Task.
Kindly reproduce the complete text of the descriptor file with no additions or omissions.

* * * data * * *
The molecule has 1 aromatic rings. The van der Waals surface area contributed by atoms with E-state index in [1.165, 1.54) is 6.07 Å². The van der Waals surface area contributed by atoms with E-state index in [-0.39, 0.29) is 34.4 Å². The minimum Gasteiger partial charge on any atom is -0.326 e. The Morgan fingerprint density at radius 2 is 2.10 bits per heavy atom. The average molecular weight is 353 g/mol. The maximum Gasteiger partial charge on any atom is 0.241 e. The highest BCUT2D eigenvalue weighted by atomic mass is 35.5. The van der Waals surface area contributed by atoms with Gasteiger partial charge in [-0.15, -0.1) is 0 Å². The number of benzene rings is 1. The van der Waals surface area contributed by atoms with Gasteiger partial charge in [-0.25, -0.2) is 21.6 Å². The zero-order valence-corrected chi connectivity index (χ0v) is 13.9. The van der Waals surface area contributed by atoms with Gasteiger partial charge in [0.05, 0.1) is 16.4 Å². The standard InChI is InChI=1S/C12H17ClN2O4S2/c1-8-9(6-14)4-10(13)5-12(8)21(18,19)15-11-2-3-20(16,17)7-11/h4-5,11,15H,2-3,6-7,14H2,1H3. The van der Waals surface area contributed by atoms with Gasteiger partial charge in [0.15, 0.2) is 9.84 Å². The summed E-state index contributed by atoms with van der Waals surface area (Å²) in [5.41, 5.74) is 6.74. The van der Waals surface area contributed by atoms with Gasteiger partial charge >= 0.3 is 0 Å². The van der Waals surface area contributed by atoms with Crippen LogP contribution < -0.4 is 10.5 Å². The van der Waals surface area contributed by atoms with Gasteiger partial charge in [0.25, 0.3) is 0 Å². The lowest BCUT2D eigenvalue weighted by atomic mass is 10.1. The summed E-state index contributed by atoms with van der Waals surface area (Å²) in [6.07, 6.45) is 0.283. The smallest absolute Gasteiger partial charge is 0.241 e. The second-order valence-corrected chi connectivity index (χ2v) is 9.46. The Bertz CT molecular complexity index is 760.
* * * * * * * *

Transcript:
The molecule has 1 aromatic rings. The van der Waals surface area contributed by atoms with E-state index in [1.165, 1.54) is 6.07 Å². The van der Waals surface area contributed by atoms with E-state index in [-0.39, 0.29) is 34.4 Å². The minimum Gasteiger partial charge on any atom is -0.326 e. The Morgan fingerprint density at radius 2 is 2.10 bits per heavy atom. The average molecular weight is 353 g/mol. The maximum Gasteiger partial charge on any atom is 0.241 e. The highest BCUT2D eigenvalue weighted by atomic mass is 35.5. The van der Waals surface area contributed by atoms with Gasteiger partial charge in [-0.15, -0.1) is 0 Å². The number of benzene rings is 1. The van der Waals surface area contributed by atoms with Gasteiger partial charge in [-0.25, -0.2) is 21.6 Å². The zero-order valence-corrected chi connectivity index (χ0v) is 13.9. The van der Waals surface area contributed by atoms with Gasteiger partial charge in [0.05, 0.1) is 16.4 Å². The standard InChI is InChI=1S/C12H17ClN2O4S2/c1-8-9(6-14)4-10(13)5-12(8)21(18,19)15-11-2-3-20(16,17)7-11/h4-5,11,15H,2-3,6-7,14H2,1H3. The van der Waals surface area contributed by atoms with Gasteiger partial charge in [0.15, 0.2) is 9.84 Å². The summed E-state index contributed by atoms with van der Waals surface area (Å²) in [5.41, 5.74) is 6.74. The van der Waals surface area contributed by atoms with Gasteiger partial charge >= 0.3 is 0 Å². The van der Waals surface area contributed by atoms with Crippen LogP contribution < -0.4 is 10.5 Å². The van der Waals surface area contributed by atoms with Gasteiger partial charge in [0.25, 0.3) is 0 Å². The lowest BCUT2D eigenvalue weighted by atomic mass is 10.1. The summed E-state index contributed by atoms with van der Waals surface area (Å²) in [6.07, 6.45) is 0.283. The smallest absolute Gasteiger partial charge is 0.241 e. The second-order valence-corrected chi connectivity index (χ2v) is 9.46. The Bertz CT molecular complexity index is 760.